When is the deaccessioning of an object unacceptable?

  • Primary need is for financial reasons
  • Undertaking without adherence to collections policy
  • Undertaking on an ad hoc basis, paying little or no attention to expert advice
  • Is not in the best interests of the stakeholders” [7]

These standards mirror that of the AAMD, a much larger governing organization that has historically censured or sanctioned institutions that have gone the route of using restricted funds to pay for “general operating expenses”. A recent development in light of the COVID-19 pandemic has been a temporary suspension of these penalties, which has resulted in many large American institutions considering large-scale deaccessioning efforts to help with financial losses[8]. These policies are not particularly stimulating to read through, but they point to a standard of care and due diligence that are in place when institutions are to deaccession pieces from their collection; these actions are carefully considered, and the use of any funds that result are scrutinized to an incredible degree. However stiff these professional guidelines, recent scholars have been thinking about deaccessioning in a number of exciting ways.

Although scholars tend to explicitly state they are neither “pro-deaccession” or “anti-deaccession”, a trend of analyzing the potential merits of deaccessioning exists in current writing on the issue. Martin Gammon takes a theoretical approach, positing that the “unease” that exists in deaccessioning practice originates from perception of the museum as a utopic space, as institutions that perform an “immutable good which the museum must preserve in its original form in perpetuity”.[9] Imaging those that oppose deaccessioning as therefor understanding the practice as a collapse of key assumptions about the museum, Gammon takes a quite radical opposing stance. As Gammon states; “at its core deaccession might be construed as the highest-order function of proper curatorial practice” in that it allows the curator “formative judgment of selecting, revising, and excluding” rather than simply husbanding an ever-growing collection.[10] Jennie Morgan and Sharon Macdonald are aligned with this understanding of deaccessioning as a potential tool for curators, as they take an ethnographic approach in their research in American institutions.[11] Morgan and Macdonald depict curators in 2020 as hoping to “undertake more ‘proactive’, ‘systematic’, or ‘targeted collecting’ practices” in the hope that doing so would increase public support for maintaining collections.[12] Under these conditions, deaccession or even ‘refining’ collections is seen in a positive light.  These desires are seen in the context as a broader socio-economic turn towards “de-growth thinking” that proposes alternative ways to organize life away from the perpetual, exponential growth under neo-liberal capitalism.[13] In understanding deaccessioning as a curatorial asset, these scholars are also playing into ideas of Steven Lubar, who introduces the idea that collections are historically more transient than commonly understood, positing the static and immortal collection as a 19th century idea.[14]  These ideas re-imaging collecting practice as it exists today, and see the future as one where curators have more freedom in disposing work from collections in order to fulfill certain curatorial aspirations; to reimagine “permanent” collections.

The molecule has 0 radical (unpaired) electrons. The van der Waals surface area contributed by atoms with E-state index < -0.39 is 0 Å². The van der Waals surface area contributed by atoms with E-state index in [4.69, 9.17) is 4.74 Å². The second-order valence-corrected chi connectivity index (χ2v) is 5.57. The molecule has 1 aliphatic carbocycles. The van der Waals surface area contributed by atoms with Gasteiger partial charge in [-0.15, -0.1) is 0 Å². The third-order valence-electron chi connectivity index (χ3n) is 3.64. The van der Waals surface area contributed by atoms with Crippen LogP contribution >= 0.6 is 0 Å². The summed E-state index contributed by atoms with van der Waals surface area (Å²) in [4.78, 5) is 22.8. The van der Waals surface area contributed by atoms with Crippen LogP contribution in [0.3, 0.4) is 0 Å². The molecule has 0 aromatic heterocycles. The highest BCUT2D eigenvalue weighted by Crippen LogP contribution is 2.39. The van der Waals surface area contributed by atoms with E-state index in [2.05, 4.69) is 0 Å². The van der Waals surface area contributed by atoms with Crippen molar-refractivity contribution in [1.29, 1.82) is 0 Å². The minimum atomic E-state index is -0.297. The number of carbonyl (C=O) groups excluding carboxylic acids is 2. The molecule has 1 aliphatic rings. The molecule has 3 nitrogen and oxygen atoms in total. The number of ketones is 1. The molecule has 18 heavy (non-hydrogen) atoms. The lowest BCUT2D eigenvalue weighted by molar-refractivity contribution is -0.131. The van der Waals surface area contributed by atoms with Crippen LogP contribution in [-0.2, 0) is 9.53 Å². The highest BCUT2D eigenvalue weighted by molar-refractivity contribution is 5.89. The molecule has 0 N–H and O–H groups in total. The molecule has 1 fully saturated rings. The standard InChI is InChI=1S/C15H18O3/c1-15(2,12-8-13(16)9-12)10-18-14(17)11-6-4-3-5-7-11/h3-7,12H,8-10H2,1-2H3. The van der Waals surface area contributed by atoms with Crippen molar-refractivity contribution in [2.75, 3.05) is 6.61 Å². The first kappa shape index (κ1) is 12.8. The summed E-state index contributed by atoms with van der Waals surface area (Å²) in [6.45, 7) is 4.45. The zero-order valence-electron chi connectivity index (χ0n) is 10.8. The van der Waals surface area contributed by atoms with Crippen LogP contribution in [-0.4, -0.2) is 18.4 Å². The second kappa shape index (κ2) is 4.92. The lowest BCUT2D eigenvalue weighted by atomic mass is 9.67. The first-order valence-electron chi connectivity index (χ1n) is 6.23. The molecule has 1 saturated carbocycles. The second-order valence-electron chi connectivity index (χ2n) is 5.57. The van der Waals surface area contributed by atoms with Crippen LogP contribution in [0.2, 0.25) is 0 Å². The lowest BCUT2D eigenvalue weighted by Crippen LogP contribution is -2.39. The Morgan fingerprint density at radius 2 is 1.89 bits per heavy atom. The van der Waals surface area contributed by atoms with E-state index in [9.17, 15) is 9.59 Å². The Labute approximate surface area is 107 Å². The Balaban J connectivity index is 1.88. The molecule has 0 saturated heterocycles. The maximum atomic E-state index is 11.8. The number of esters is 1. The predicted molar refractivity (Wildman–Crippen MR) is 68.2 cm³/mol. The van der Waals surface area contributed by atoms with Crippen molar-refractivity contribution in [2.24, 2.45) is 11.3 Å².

Although these ideas are exciting, and it seems correct that changes to a collection should be led by curators with a clear sense of ideology, I would be amiss to ignore the imminent financial stressors that exist around collecting art institutions today. Fishman writes from the perspective of a storied museum director who has led deaccessioning efforts in part to address financial concerns. Here, the common presumption that the only form of ethical deaccessioning is exchanging one work for another is challenged; what is the “public good” inherent in maintaining a collection? As museology moves towards ideas of museums as active places of interaction and learning, is it truly that problematic to fund programming by selling artwork that rarely sees the light of day? Fishman goes on to describe a highly controversial sale that he organized in an undisclosed American institution, but even here “the author/director’s idea was to use the proceeds to create a permanent endowment to support collections management and public education, and not at all to employ any of the principal for operational expenses.[15]Although the piece was inevitably not sold and the museum was “saved” from it’s financial troubles by a private donor, Fishman argues for flexibility in these cases; to step away from the rigid limitations of deaccessioning, and similarly to other scholars, imagine it as a tool. However, as emphasised numerous times, the public good and integrity of the institution must be prioritized in any such considerations.